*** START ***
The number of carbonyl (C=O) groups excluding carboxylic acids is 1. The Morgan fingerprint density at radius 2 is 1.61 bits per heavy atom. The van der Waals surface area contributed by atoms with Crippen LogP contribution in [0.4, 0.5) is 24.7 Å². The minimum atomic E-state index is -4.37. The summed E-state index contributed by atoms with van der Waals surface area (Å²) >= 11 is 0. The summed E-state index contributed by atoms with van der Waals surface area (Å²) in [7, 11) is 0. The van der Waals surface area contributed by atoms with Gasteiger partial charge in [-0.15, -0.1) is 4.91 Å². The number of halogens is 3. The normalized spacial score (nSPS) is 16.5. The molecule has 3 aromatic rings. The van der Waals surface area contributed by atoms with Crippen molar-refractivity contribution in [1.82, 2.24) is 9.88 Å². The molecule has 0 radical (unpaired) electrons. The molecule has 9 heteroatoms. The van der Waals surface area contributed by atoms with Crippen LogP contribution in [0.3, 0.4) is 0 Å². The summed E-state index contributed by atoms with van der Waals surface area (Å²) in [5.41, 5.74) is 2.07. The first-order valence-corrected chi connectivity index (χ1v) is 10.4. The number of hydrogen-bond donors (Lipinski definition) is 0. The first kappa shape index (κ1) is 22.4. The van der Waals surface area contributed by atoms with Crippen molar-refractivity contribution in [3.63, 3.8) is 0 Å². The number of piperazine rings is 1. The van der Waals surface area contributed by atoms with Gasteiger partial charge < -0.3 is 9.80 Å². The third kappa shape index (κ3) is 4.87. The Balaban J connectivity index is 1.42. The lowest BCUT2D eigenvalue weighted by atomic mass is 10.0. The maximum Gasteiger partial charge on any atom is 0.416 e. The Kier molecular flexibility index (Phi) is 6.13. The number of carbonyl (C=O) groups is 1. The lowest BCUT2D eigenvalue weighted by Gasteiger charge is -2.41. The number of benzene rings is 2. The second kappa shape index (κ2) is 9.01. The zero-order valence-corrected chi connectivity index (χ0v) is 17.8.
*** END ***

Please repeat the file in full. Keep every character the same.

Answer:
The number of carbonyl (C=O) groups excluding carboxylic acids is 1. The Morgan fingerprint density at radius 2 is 1.61 bits per heavy atom. The van der Waals surface area contributed by atoms with Crippen LogP contribution in [0.4, 0.5) is 24.7 Å². The minimum atomic E-state index is -4.37. The summed E-state index contributed by atoms with van der Waals surface area (Å²) >= 11 is 0. The summed E-state index contributed by atoms with van der Waals surface area (Å²) in [7, 11) is 0. The van der Waals surface area contributed by atoms with Gasteiger partial charge in [-0.15, -0.1) is 4.91 Å². The number of halogens is 3. The normalized spacial score (nSPS) is 16.5. The molecule has 3 aromatic rings. The van der Waals surface area contributed by atoms with Crippen molar-refractivity contribution in [1.82, 2.24) is 9.88 Å². The molecule has 0 radical (unpaired) electrons. The molecule has 9 heteroatoms. The van der Waals surface area contributed by atoms with Crippen LogP contribution in [0.3, 0.4) is 0 Å². The summed E-state index contributed by atoms with van der Waals surface area (Å²) in [5.41, 5.74) is 2.07. The first-order valence-corrected chi connectivity index (χ1v) is 10.4. The number of hydrogen-bond donors (Lipinski definition) is 0. The first kappa shape index (κ1) is 22.4. The van der Waals surface area contributed by atoms with Crippen molar-refractivity contribution in [3.63, 3.8) is 0 Å². The number of piperazine rings is 1. The van der Waals surface area contributed by atoms with Gasteiger partial charge < -0.3 is 9.80 Å². The third kappa shape index (κ3) is 4.87. The Balaban J connectivity index is 1.42. The lowest BCUT2D eigenvalue weighted by atomic mass is 10.0. The maximum Gasteiger partial charge on any atom is 0.416 e. The Kier molecular flexibility index (Phi) is 6.13. The number of carbonyl (C=O) groups is 1. The lowest BCUT2D eigenvalue weighted by Gasteiger charge is -2.41. The number of benzene rings is 2. The second kappa shape index (κ2) is 9.01. The zero-order valence-corrected chi connectivity index (χ0v) is 17.8.